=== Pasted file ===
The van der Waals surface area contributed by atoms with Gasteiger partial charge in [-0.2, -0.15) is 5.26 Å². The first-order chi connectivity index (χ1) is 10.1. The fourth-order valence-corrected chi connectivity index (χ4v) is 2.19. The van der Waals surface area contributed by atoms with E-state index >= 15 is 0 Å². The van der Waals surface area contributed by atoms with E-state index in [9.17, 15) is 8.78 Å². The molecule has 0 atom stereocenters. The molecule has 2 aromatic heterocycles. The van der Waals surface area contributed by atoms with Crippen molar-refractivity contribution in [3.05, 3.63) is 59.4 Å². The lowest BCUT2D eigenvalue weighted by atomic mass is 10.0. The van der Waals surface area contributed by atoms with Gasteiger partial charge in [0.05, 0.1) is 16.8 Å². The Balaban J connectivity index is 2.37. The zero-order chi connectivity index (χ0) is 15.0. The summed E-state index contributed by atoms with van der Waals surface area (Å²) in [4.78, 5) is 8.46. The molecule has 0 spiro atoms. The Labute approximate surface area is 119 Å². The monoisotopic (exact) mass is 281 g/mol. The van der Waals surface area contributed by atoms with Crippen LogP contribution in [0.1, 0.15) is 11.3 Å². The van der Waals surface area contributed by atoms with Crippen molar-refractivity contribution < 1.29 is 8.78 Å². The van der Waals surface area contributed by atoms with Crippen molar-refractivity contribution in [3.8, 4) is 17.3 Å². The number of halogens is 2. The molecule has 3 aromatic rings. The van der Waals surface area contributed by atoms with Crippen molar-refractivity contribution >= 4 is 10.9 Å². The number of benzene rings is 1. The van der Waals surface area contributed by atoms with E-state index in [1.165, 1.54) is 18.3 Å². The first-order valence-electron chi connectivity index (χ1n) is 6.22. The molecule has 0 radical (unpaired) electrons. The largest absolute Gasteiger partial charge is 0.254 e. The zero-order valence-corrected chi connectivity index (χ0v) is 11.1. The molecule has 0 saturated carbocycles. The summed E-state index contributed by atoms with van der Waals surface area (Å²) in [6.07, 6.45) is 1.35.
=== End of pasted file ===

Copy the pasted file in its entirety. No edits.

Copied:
The van der Waals surface area contributed by atoms with Gasteiger partial charge in [-0.2, -0.15) is 5.26 Å². The first-order chi connectivity index (χ1) is 10.1. The fourth-order valence-corrected chi connectivity index (χ4v) is 2.19. The van der Waals surface area contributed by atoms with E-state index >= 15 is 0 Å². The van der Waals surface area contributed by atoms with E-state index in [9.17, 15) is 8.78 Å². The molecule has 0 atom stereocenters. The molecule has 2 aromatic heterocycles. The van der Waals surface area contributed by atoms with Crippen molar-refractivity contribution in [3.05, 3.63) is 59.4 Å². The lowest BCUT2D eigenvalue weighted by atomic mass is 10.0. The van der Waals surface area contributed by atoms with Gasteiger partial charge in [0.05, 0.1) is 16.8 Å². The Balaban J connectivity index is 2.37. The zero-order chi connectivity index (χ0) is 15.0. The summed E-state index contributed by atoms with van der Waals surface area (Å²) in [4.78, 5) is 8.46. The molecule has 0 spiro atoms. The Labute approximate surface area is 119 Å². The monoisotopic (exact) mass is 281 g/mol. The van der Waals surface area contributed by atoms with Crippen LogP contribution in [0.1, 0.15) is 11.3 Å². The van der Waals surface area contributed by atoms with Crippen molar-refractivity contribution < 1.29 is 8.78 Å². The van der Waals surface area contributed by atoms with Crippen molar-refractivity contribution in [3.8, 4) is 17.3 Å². The number of halogens is 2. The molecule has 3 aromatic rings. The van der Waals surface area contributed by atoms with Crippen molar-refractivity contribution >= 4 is 10.9 Å². The number of benzene rings is 1. The van der Waals surface area contributed by atoms with E-state index in [1.165, 1.54) is 18.3 Å². The first-order valence-electron chi connectivity index (χ1n) is 6.22. The molecule has 0 radical (unpaired) electrons. The largest absolute Gasteiger partial charge is 0.254 e. The zero-order valence-corrected chi connectivity index (χ0v) is 11.1. The molecule has 0 saturated carbocycles. The summed E-state index contributed by atoms with van der Waals surface area (Å²) in [6.07, 6.45) is 1.35.